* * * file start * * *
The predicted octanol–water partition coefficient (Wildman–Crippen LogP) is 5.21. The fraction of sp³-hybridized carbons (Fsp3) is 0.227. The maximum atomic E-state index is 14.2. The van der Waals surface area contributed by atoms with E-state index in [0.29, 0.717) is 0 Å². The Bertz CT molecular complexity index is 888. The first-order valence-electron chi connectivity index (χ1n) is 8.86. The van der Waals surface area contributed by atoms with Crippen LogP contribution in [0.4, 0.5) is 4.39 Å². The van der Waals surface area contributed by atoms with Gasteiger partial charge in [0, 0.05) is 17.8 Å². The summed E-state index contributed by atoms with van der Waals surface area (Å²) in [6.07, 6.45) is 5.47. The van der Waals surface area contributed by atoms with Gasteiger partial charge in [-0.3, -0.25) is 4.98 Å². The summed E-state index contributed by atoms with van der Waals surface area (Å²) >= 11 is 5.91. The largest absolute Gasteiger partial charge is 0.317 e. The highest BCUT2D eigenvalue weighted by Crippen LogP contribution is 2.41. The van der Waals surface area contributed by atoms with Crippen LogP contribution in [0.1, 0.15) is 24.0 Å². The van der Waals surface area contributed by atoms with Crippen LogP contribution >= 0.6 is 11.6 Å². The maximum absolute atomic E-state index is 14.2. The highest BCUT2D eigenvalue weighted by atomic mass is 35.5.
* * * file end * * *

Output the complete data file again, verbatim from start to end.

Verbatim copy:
The predicted octanol–water partition coefficient (Wildman–Crippen LogP) is 5.21. The fraction of sp³-hybridized carbons (Fsp3) is 0.227. The maximum atomic E-state index is 14.2. The van der Waals surface area contributed by atoms with E-state index in [0.29, 0.717) is 0 Å². The Bertz CT molecular complexity index is 888. The first-order valence-electron chi connectivity index (χ1n) is 8.86. The van der Waals surface area contributed by atoms with Crippen LogP contribution in [0.4, 0.5) is 4.39 Å². The van der Waals surface area contributed by atoms with Gasteiger partial charge in [0, 0.05) is 17.8 Å². The summed E-state index contributed by atoms with van der Waals surface area (Å²) in [6.07, 6.45) is 5.47. The van der Waals surface area contributed by atoms with Gasteiger partial charge in [-0.3, -0.25) is 4.98 Å². The summed E-state index contributed by atoms with van der Waals surface area (Å²) >= 11 is 5.91. The largest absolute Gasteiger partial charge is 0.317 e. The highest BCUT2D eigenvalue weighted by Crippen LogP contribution is 2.41. The van der Waals surface area contributed by atoms with Crippen LogP contribution in [0.1, 0.15) is 24.0 Å². The van der Waals surface area contributed by atoms with Crippen LogP contribution >= 0.6 is 11.6 Å². The maximum absolute atomic E-state index is 14.2. The highest BCUT2D eigenvalue weighted by atomic mass is 35.5.